This is the WASTED BLOG. For my main author website, click this link.

Awards: WASTED won the Read it or Else category in the Coventry Award and was runner-up in the North East Book Award. It is longlisted for the Carnegie Medal and shortlisted for the Manchester, Grampian, Angus, and RED Awards.

Monday, 31 May 2010


I said I'd spend today answering your questions from the post on Friday.

When did you decide you wanted to be a writer?
At some point during school, I knew I wanted to be published, but I didn't immediately think of this as a job or career. I can't explain why that was. At university I got some bits published in newspapers and magazines, and I knew I wanted to do this much, much more, but I still didn't think of it as a career, though I did consider being a journalist. (Which sounds the same but isn't.) In my final year at uni, I decided, grandly, "I want to be A Novelist". (I wrote a letter to my parents saying this, and my father kept the letter!) I started trying straightaway, and 21 years later I succeeded...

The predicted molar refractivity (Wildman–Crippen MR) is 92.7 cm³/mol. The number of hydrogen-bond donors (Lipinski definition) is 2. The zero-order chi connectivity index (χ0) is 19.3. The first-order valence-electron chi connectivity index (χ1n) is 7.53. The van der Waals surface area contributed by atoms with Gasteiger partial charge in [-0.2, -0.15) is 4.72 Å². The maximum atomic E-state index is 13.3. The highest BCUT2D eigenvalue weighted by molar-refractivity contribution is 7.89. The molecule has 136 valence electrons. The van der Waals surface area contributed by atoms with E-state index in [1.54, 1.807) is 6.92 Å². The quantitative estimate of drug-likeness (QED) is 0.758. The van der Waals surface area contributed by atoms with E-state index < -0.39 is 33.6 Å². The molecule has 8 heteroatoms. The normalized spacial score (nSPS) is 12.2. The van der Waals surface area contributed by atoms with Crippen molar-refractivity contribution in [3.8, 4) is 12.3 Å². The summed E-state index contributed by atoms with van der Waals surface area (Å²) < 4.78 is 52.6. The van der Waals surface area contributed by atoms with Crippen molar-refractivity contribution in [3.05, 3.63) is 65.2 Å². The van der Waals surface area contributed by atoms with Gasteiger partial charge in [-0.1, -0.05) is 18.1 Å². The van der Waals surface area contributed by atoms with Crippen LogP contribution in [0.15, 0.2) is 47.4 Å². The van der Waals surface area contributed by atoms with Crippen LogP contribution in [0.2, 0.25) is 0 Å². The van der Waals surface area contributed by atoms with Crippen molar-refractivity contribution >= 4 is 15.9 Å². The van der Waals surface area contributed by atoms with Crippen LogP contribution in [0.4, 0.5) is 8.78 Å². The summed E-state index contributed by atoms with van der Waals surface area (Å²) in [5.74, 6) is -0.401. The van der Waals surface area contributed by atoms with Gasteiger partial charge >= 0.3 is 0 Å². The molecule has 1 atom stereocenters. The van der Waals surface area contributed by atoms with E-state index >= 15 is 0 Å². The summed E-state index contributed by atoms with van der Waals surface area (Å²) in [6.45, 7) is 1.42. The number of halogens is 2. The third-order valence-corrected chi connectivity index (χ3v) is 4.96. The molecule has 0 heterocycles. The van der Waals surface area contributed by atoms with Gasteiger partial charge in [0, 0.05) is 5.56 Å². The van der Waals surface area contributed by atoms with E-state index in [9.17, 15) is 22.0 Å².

As a kid, did you have a teacher or aunt or someone like that who continues to inspire you today?
No. No one ever, ever suggested that I become a writer. The people who inspire me now are the friends I've made as a writer, the readers who say nice things, and my husband who continues to allow me to earn a pathetic income doing what I want to do. When I was failing the get a novel published for so long, my mother-in-law was hugely supportive and used to get terribly annoyed on my behalf every time I failed again. She was dying in hospital when the news started to come through that my first novel might be published. I think she understood and knew before she died, and my first novel, Mondays are Red is dedicated to her. I wish she were here now to see what happened next.

Which novel or author has influenced you the most?